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Thread: Missing vent?

  1. #1
    DIY Junior Member jbg's Avatar
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    Default Missing vent?

    Hey Folks-

    Great Forum. This weekend I went to move a 2nd floor toilet 6 ft from existing spot to create an alcove for it. I opened up some of the first floor ceiling to see what I was up against. Below is what I found. Toilet is direct to 3" soil stack. The tub and shower have branch drains to the 3" soil stack which runs down the front wall of the house. Tub and shower are vented to vent stack at back corner of house. First question is, am I missing a vent for the toilet? If so, any ideas how to easily fix this?

    missing vent.pdf
    Last edited by jbg; 01-24-2011 at 12:13 PM. Reason: attachment

  2. #2
    Test, Don't Guess! cacher_chick's Avatar
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    One would need to know where and how the lavatory is attached to the system to say for sure. Many areas allow the WC to be vented through the lav.

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    DIY Junior Member jbg's Avatar
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    Thank you cacher. The 3" waste pipe starts at the 2nd floor toilet via two 45 degree angles from the toilet, then travels 8 ft horizontally, then 90 degree turn and straight down to the slab. If the Shower and tub branch drains didn't connect to the 3" waste pipe during the horizontal run, it would be a dedicated waste pipe for the toilet only. Nothing else hooks into it below or above it. Seems like the branch waste drain is the only vent for the toilet.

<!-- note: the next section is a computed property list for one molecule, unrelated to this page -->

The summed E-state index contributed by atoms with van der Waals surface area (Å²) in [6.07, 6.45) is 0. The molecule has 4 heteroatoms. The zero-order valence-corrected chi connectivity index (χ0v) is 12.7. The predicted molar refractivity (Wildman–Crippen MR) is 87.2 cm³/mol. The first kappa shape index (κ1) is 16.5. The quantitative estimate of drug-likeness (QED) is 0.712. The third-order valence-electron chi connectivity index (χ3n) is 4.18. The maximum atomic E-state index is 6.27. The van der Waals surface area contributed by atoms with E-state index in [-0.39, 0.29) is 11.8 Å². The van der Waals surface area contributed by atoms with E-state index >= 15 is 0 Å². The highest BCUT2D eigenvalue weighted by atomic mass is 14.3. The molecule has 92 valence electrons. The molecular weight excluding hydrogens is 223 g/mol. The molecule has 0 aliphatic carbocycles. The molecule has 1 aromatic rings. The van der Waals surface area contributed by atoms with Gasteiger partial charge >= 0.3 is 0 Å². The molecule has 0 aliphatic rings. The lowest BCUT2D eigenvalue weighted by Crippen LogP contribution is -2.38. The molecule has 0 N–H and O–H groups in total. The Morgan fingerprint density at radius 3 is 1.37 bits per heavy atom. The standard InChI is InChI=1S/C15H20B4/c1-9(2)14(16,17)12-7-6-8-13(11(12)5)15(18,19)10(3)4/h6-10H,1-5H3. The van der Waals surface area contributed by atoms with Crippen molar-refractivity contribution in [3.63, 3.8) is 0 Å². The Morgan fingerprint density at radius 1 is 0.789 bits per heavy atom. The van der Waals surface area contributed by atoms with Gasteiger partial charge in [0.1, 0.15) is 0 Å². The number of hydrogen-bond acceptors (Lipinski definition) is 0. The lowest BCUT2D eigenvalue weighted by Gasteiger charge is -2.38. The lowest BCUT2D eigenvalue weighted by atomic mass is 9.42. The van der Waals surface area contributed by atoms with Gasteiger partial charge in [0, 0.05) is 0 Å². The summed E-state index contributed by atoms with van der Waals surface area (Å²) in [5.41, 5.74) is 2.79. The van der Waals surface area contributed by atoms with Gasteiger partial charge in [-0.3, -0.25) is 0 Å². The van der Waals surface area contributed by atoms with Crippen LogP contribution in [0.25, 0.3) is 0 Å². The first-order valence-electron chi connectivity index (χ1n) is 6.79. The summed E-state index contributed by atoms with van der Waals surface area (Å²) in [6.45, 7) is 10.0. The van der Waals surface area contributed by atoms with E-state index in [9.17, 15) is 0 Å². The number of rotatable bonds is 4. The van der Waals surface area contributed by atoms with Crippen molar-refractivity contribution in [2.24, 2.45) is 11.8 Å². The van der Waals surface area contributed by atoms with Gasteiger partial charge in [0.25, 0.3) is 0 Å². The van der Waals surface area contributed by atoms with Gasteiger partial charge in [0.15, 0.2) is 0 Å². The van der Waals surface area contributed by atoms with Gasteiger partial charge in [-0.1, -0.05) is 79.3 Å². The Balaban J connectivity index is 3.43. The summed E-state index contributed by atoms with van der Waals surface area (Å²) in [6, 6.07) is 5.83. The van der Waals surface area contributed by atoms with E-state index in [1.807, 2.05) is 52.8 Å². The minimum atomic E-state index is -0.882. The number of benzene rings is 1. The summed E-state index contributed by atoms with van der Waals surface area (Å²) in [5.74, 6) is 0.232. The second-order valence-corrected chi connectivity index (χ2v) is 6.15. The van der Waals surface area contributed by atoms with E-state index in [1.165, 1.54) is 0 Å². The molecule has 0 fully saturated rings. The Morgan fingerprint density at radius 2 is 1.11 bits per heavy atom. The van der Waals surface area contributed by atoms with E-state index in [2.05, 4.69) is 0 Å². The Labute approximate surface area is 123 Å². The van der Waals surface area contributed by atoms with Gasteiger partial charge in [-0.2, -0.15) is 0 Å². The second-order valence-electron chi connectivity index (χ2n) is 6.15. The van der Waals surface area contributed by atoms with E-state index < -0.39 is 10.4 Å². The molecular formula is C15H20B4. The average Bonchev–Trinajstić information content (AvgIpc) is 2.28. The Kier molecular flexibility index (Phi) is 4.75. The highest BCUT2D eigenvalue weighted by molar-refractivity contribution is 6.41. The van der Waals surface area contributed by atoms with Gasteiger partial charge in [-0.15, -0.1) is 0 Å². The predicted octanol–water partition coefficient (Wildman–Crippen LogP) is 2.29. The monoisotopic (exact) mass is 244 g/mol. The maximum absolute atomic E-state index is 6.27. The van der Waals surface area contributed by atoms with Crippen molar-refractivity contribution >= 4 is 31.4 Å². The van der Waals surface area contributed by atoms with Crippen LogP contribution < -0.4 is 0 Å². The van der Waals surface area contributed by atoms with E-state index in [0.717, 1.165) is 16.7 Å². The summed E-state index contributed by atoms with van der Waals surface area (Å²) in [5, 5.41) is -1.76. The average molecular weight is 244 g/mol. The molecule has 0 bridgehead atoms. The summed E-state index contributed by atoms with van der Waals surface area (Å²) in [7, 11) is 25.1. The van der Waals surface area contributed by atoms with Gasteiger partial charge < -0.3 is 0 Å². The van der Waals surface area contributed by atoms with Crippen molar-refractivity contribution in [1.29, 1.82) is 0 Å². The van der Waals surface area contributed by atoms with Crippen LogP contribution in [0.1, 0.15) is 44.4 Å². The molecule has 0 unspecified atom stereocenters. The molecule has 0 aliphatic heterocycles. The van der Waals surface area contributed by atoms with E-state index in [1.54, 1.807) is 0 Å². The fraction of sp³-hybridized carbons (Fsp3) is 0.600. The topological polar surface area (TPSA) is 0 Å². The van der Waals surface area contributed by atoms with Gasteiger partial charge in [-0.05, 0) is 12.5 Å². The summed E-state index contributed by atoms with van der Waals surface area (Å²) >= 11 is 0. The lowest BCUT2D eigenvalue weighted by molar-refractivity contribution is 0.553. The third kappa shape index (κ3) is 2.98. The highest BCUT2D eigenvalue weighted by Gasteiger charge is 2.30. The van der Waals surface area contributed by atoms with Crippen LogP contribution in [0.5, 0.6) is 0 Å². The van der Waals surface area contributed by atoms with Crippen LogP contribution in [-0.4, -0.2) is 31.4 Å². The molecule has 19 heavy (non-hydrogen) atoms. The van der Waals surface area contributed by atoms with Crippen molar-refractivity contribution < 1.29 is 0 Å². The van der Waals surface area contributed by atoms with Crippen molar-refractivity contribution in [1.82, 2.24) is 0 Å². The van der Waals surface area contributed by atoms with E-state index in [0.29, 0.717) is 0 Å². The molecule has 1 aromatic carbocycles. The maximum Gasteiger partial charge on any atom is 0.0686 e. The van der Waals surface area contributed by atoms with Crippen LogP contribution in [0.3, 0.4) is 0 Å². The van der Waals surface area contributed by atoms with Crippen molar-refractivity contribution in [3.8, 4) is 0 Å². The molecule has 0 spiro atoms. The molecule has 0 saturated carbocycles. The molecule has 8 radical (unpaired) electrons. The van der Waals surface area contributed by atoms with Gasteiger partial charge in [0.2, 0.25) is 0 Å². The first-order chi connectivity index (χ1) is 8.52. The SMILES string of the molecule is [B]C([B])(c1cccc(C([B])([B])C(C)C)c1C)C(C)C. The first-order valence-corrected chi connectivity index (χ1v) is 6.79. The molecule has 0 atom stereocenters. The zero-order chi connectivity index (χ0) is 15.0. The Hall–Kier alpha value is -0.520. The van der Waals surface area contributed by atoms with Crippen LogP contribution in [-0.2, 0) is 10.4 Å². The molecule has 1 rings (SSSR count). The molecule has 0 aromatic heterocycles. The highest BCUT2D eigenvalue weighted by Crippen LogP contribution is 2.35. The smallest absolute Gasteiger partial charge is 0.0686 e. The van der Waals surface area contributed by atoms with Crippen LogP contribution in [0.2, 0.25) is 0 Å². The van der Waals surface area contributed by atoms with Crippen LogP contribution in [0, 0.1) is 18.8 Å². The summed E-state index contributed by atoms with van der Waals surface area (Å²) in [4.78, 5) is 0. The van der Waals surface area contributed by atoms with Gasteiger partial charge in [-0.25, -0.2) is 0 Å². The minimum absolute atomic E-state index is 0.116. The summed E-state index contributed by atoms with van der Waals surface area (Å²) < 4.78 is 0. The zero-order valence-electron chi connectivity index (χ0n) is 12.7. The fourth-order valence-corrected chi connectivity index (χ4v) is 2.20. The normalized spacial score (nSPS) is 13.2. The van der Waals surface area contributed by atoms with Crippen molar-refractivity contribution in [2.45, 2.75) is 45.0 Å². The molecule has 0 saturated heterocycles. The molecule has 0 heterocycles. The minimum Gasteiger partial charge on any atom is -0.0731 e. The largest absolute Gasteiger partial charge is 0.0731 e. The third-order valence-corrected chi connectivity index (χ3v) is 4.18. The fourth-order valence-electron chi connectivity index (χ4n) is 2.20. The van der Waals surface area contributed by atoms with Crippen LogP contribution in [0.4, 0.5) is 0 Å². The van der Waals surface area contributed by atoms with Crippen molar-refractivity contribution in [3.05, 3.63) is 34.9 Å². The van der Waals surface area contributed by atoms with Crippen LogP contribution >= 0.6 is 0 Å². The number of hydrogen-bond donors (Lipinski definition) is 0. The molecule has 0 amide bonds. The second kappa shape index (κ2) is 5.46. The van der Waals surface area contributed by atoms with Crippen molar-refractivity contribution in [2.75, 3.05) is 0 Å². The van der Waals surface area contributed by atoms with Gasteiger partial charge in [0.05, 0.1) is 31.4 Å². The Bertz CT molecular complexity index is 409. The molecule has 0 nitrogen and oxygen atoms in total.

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    Test, Don't Guess! cacher_chick's Avatar
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    As you have drawn it, the toilet line can pull air through the tub and shower vents, but this is not a proper vent for the toilet.

  5. #5
    DIY Junior Member jbg's Avatar
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    Thanks Cacher. I misspoke. After a few more openings in the ceiling one of the branches is not from the shower but the sink. So it looks like the attached. I think this is OK but not great. If I move the toilet drain to the other side of the 3" soil stack but within 3ft of the branch drain/vent am I still OK?
    Name:  Vent.bmp
Views: 444
Size:  23.7 KB

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    DIY Senior Member dlarrivee's Avatar
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    I don't see much wrong with your latest drawing, seems common to me.

  7. #7
    Test, Don't Guess! cacher_chick's Avatar
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    What you have now drawn is what I would have expected to see.
    Not clear on where the toilet is being moved to, but it has to be upstream of the 2" coming off the lav or your vent will be broken.

  8. #8
    Moderator & Master Plumber hj's Avatar